by Ryan Streeter on November 27, 2014. Follow Ryan on Twitter.
When you combine direct welfare payments to individuals with indirect government subsidies provided through businesses, you find that:
France remains at the top, but the United States vaults into second position with roughly 30 percent of its GDP spent on social services, including health care. We have a hybrid welfare state, partly run by the government and partly outsourced to private markets.
These conclusions come from a recent OECD report on social welfare spending.
Robert Samuelson comments:
The OECD report brims with insights about welfare systems. Did you know, for example, that China — heir to a communist social system — has a puny welfare state compared with most wealthy nations? In 2009, its social spending equaled 7 percent of GDP. Or did you realize that, despite all the talk of “austerity,” government social spending has hardly been reduced in most countries. The OECD reports cuts in a few nations (Greece, Germany and Canada, among them) but also finds that “in most countries social spending remains at historically high levels.”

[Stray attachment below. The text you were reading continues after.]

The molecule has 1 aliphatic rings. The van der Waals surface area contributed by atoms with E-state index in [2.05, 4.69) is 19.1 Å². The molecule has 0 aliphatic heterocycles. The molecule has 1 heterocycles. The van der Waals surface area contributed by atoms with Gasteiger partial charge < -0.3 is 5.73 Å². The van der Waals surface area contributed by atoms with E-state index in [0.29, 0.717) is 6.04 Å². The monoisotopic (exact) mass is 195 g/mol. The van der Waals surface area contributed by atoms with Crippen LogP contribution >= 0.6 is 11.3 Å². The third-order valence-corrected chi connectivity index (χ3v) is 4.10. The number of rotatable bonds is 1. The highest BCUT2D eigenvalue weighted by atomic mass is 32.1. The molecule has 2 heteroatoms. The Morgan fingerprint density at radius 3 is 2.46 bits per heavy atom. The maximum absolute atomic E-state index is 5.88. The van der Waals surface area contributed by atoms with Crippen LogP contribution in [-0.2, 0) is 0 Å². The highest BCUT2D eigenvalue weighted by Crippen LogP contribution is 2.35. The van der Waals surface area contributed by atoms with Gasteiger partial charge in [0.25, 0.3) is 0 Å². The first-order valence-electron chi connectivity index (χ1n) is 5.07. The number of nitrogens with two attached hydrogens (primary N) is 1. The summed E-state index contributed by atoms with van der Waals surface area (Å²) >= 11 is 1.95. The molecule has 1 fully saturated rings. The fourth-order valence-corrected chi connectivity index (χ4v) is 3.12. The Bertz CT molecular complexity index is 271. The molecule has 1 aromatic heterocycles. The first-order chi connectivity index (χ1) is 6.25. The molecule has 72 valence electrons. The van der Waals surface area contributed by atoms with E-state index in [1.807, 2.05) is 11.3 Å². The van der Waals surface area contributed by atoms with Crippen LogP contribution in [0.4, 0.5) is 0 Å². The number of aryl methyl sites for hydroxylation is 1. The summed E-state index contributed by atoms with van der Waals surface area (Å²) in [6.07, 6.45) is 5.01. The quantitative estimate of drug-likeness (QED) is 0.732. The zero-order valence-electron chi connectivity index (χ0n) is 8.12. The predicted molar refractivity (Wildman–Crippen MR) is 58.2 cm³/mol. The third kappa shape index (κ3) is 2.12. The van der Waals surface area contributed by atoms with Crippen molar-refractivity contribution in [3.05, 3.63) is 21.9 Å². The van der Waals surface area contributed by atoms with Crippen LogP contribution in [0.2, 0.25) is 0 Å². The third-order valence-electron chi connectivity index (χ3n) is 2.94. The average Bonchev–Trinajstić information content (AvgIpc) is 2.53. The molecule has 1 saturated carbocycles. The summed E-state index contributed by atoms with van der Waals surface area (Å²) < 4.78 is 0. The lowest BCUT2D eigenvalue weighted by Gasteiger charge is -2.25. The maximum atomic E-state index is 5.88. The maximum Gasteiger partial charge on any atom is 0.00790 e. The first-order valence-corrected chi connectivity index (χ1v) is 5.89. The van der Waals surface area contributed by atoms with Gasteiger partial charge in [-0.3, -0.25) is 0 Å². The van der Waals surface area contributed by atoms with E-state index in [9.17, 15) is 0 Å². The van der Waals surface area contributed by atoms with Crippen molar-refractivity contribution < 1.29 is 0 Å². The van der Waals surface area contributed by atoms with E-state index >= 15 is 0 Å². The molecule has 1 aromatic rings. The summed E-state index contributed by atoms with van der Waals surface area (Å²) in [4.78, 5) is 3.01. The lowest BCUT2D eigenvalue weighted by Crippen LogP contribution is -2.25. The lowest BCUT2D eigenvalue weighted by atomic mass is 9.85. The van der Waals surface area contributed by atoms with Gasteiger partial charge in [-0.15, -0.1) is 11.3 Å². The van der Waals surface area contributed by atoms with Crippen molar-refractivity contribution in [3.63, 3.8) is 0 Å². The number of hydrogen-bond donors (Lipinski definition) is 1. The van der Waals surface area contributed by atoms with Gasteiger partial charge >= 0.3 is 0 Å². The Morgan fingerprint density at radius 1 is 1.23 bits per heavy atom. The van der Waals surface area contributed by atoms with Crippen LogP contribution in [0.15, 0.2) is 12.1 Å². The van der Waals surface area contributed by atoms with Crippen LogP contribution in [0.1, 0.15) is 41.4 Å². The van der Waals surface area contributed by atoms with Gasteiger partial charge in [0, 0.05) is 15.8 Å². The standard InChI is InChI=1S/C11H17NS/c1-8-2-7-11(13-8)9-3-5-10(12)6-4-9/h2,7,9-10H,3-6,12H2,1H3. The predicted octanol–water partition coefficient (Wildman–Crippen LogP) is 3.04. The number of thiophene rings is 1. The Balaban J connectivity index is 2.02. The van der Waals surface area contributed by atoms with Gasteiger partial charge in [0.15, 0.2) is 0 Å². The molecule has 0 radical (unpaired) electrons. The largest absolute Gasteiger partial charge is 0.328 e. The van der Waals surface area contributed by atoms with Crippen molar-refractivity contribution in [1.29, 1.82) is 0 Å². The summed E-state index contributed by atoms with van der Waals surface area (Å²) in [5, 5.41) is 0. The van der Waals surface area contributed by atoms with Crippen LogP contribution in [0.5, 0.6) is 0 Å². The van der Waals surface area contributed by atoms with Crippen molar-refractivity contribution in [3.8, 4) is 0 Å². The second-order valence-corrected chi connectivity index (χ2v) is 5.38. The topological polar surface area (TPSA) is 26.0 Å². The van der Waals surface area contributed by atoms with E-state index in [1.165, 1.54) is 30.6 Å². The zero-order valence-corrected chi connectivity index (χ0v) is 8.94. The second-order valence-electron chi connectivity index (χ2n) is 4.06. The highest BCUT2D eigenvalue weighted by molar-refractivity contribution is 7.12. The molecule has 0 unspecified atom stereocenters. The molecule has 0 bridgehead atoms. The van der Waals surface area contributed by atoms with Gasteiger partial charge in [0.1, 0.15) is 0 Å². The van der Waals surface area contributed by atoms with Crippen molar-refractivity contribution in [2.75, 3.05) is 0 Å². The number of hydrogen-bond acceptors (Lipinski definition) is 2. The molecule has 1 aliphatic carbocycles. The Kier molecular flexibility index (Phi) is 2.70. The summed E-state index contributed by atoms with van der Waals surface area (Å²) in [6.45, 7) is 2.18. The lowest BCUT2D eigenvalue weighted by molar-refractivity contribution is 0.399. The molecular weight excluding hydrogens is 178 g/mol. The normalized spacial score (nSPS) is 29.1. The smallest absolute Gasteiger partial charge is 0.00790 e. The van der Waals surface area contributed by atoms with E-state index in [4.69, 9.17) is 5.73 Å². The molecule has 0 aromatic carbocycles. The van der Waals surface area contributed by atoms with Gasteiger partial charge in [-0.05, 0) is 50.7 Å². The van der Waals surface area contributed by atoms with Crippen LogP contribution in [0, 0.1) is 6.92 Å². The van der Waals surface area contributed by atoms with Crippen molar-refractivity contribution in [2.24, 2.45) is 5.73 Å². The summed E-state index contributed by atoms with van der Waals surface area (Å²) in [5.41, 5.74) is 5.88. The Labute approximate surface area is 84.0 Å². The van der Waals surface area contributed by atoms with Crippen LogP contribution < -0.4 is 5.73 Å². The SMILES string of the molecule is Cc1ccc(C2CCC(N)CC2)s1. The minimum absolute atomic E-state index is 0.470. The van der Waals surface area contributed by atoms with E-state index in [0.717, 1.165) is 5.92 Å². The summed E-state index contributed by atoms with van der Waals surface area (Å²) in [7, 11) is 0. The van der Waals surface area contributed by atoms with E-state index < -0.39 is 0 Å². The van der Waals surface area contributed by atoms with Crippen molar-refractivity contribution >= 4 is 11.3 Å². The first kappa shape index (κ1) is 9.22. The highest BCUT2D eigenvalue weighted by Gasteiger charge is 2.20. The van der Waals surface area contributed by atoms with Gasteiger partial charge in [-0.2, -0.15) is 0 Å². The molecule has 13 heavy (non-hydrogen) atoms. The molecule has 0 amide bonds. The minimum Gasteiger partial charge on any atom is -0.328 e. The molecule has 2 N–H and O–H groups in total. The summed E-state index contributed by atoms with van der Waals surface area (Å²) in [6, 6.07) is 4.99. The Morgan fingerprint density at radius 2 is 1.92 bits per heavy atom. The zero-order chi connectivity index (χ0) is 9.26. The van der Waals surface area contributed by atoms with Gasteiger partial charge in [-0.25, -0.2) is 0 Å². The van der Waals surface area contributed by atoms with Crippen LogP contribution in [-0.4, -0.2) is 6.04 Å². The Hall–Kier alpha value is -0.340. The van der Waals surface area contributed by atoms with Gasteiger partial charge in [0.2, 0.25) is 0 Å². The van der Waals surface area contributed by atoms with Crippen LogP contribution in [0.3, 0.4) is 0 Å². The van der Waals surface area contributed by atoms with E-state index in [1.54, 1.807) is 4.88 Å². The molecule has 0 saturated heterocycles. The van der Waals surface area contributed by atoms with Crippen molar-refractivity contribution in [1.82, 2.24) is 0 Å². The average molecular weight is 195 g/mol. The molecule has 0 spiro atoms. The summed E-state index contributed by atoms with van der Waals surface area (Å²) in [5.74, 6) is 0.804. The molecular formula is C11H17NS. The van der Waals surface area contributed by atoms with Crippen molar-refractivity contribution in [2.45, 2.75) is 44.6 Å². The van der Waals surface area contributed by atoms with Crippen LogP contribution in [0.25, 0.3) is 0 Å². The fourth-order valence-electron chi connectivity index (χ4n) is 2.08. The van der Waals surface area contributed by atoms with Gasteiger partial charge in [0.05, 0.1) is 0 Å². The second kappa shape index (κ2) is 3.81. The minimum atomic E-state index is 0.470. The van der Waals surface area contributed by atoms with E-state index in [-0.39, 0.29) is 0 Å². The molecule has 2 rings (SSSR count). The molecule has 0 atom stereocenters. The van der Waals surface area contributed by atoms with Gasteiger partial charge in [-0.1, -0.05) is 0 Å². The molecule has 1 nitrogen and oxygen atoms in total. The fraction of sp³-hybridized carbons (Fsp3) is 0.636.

The main message that Americans can take from this report is that we need a higher level of candor. The very complexity of our hybrid system seems intended to disguise the reality that we have a welfare state. We have created a new vocabulary to validate our denial. From our “safety net,” we distribute “entitlements” that are not “handouts” and don’t qualify as “welfare” payments. We pretend (or some of us do) that our Social Security taxes have been “saved” to provide for our retiree payments, when today’s Social Security checks are mainly financed by the payroll taxes of today’s workers, just as yesterday’s checks were financed by the taxes of yesterday’s workers.